• The complexity of the system;
• The various roles of Government;
• The innovation chain;
• Government funding;
• Industry links and the role of the rural RDCs;
• The role of the private sector and international partnerships in R&D; and
• The resources and human capital required to achieve our aims.

First, we need to recognize that the Rural R&D System is a complex one – it includes farmers; the Federal Department of Agriculture, Fisheries and Forestry; State Departments of Primary Industries; the Department of Innovation, Industry, Science and Research; CSIRO; the Cooperative Research Centers; the Universities; the National Climate Change Research Facility; Agribusiness (from small to multi-national firms); and the Rural Research and Development Corporations – of which there are 15.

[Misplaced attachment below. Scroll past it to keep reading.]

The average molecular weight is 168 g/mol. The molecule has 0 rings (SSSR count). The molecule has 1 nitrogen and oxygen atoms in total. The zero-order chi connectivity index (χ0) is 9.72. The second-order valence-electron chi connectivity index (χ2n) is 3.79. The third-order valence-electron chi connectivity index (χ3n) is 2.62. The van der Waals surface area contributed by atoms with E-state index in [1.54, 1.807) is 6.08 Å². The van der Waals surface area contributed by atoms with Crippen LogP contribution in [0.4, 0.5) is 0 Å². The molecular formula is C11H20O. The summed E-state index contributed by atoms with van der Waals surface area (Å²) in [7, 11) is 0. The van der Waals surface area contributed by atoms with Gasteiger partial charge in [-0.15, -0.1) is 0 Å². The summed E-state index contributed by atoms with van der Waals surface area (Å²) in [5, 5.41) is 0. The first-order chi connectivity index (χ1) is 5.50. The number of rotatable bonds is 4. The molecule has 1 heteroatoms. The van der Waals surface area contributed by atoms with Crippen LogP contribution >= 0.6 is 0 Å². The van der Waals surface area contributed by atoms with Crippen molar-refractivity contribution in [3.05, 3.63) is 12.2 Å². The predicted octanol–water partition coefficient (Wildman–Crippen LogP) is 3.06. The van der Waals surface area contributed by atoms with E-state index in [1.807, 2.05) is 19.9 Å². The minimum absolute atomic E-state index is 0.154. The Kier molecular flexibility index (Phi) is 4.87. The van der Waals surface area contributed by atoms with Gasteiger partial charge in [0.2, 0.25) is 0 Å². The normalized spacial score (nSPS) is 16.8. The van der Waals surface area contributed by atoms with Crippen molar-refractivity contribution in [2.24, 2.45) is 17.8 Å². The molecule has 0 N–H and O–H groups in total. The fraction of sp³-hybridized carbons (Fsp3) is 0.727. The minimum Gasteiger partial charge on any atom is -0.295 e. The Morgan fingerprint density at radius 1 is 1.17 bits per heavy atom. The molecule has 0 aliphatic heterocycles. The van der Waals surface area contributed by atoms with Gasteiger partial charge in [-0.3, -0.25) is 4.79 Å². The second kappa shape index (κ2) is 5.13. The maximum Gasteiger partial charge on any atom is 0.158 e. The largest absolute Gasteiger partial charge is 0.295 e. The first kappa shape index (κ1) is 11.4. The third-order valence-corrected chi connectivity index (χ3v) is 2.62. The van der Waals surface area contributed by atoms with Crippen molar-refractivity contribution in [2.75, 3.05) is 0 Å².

The delivery of innovation is complex, and is not the responsibility of a single agency. The various organisations need to work together and coordinate their activities and resources for the whole system to work, let alone be effective or efficient.

This includes those responsible for prioritising and setting policy on rural R&D investment; those responsible for undertaking R&D; as well as groups and organisations that disseminate and use the outputs of the research.

Put simply Governments and other agencies need to get their house in order.

What are the roles of CSIRO, CRCs, RDCs, Universities and ACIAR? Where do they overlap and how can we get everyone working together?

We are optimistic that the Rural R&D Council and their role in the development of a National Investment Plan will bring some real clarity to this very convoluted area.

A National Rural R&D Strategy is needed to demystify the labyrinth of research bodies, their funding streams and ensure we – farmers, taxpayers and industry – are getting bang for bucks.

We need clarity over how these issues are to be addressed and, rather than take the ‘traditional piece-meal approach’, a truly national effort is required that clearly recognises all the contributors and ensures that they each pull their weight.